Small Business Failures : A study of the top-managers contribution to the failure

by Ma, Eason; Janson, Daniel; Le Nhu, Quynh

Abstract (Summary)
The economical importance and value of small businesses is today recognized by scholars as well as government institutes. The small business does not only contribute with a great amount of entrepreneurial activity and innovations but also as a significant tool in creating jobs. The statistics are however displaying a negative trend in the development of small businesses with over 350.000 – 400.000 business closures every year in UK. In Sweden 35,000 new enterprises entered the market in 2001 but only 62% were still active in 2004.There are two major factors from which all other explanations are derived from when discussing why a company fails which is the external and internal factor. From the failure model created by Sharma and Mahajan and supported by other researchers, it is known that the problem initiating the failure may have been caused by uncontrollable factors. However the most significant factor behind a failure is derived from insufficient and ineffective management in the strategic process.In order to understand how and most importantly why the top-managers decisions and actions contributes to a business failure the study focused on exploring the strategic process in numerous of failure cases of small businesses. This understanding is further strengthened by considering the limitations and resistances in the strategic process. There is also a link between the crisis management and strategic management which further provides with valuable insights of the process. Four different small businesses were therefore investigated in the report through an inductive and semi structured approach to explore the contexts of the failures in-depth. From the analysis of the empirical data collected from the top-managers and other employees, owners or managers evidence were collected to study the top-managers contribution to the failure.The most significant contributing factor found in the business failures were the inefficient internal and external assessments. This was further found to be directly linked to the inadequate knowledge and experience possessed by the top-manager and his staff. Nepotism was also a factor that was found to be a very contributing source to the inadequate assessments. The managers staffed by the top-manager possessed a close relationship with the top-manager and may have been hired due to this reason and not based on the required knowledge which was proven to have a significant impact on all the studied cases.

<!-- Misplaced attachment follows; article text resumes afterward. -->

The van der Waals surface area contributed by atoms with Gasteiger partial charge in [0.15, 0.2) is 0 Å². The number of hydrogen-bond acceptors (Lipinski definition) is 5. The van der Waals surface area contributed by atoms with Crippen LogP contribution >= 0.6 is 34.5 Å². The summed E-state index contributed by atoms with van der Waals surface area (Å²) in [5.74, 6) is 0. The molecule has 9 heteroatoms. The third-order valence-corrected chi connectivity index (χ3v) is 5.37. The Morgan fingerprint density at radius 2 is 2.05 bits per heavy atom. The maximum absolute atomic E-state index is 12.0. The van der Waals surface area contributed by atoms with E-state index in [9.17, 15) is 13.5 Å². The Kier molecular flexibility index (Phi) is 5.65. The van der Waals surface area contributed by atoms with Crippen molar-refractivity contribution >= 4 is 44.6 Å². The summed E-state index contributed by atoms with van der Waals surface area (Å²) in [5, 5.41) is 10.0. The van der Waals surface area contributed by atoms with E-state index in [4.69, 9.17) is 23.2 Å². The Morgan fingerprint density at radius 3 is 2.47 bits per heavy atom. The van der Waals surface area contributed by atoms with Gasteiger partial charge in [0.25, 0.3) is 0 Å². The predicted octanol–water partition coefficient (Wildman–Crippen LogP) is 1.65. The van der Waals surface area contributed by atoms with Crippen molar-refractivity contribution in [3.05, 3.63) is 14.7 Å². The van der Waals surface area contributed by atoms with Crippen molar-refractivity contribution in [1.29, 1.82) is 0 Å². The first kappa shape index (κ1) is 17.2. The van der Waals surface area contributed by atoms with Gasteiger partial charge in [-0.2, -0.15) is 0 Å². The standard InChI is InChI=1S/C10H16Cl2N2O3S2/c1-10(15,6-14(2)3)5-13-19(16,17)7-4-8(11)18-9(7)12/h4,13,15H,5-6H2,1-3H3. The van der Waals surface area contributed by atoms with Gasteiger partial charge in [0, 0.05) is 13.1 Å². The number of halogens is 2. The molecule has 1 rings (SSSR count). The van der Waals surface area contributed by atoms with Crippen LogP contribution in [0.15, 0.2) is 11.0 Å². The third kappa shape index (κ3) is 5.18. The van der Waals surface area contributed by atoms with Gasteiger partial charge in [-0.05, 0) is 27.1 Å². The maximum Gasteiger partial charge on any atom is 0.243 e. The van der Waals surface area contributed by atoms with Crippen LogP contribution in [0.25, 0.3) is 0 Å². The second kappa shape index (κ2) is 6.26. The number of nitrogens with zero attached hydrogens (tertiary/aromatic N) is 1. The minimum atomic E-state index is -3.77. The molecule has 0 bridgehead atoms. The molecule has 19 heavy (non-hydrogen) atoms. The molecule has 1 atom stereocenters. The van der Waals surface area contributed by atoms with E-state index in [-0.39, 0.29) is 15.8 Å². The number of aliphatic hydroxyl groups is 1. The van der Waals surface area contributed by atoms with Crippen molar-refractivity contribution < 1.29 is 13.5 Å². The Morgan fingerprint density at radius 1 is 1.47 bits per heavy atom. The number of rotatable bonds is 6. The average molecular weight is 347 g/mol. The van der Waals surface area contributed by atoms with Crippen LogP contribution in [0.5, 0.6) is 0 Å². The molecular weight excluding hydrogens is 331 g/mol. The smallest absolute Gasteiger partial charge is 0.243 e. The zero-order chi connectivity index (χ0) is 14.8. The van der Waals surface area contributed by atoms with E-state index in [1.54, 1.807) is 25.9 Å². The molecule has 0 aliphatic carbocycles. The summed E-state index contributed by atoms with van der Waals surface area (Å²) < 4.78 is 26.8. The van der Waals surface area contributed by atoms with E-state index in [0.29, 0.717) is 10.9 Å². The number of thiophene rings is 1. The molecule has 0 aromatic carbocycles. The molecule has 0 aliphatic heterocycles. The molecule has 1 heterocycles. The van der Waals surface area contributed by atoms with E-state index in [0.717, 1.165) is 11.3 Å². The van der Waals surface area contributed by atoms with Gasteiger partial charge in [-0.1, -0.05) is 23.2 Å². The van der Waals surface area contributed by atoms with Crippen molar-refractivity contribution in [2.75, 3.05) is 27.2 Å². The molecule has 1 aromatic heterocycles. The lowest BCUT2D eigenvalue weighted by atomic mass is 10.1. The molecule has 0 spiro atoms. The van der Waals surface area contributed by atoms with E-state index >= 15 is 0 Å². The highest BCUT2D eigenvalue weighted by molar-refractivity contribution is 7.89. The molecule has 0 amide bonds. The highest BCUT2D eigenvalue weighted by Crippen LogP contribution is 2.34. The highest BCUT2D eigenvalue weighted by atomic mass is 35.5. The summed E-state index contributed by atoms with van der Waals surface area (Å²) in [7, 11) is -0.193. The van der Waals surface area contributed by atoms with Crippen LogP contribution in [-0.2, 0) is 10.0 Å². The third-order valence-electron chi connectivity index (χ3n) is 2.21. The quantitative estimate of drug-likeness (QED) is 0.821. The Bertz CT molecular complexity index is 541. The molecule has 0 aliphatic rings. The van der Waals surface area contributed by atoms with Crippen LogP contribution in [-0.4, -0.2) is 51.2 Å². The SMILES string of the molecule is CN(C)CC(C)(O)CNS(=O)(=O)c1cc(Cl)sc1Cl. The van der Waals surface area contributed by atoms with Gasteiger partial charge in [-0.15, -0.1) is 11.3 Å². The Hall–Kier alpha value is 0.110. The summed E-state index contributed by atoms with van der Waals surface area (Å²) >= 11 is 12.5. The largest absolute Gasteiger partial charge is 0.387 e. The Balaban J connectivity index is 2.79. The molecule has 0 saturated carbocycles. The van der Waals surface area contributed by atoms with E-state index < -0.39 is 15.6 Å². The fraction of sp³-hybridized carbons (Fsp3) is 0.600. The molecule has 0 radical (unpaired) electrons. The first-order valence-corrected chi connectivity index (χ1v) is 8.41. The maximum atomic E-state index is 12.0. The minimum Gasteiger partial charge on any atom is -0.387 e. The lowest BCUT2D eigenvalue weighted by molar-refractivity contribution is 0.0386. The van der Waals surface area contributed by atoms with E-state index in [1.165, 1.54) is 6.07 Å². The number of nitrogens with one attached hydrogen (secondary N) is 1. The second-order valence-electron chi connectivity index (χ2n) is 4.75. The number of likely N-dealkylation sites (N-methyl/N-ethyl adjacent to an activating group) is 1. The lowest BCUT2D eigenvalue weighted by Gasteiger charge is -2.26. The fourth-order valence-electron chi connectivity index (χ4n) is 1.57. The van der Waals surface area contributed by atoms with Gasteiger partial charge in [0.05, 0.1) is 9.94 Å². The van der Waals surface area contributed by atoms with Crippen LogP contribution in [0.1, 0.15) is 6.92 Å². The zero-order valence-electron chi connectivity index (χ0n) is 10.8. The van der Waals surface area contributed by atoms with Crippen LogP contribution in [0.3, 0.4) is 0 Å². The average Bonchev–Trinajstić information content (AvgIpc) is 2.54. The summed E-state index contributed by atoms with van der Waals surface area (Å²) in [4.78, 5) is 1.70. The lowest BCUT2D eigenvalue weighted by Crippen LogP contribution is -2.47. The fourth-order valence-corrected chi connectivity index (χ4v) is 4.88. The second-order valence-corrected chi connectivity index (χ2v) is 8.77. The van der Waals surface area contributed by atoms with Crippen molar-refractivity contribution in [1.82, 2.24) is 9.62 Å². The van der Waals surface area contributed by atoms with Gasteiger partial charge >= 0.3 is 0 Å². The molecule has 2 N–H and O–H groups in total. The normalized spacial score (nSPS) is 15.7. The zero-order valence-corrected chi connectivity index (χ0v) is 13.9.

Bibliographical Information:


School:Högskolan i Jönköping

School Location:Sweden

Source Type:Master's Thesis

Keywords:business failure strategic process crisis small management top manager


Date of Publication:02/26/2008

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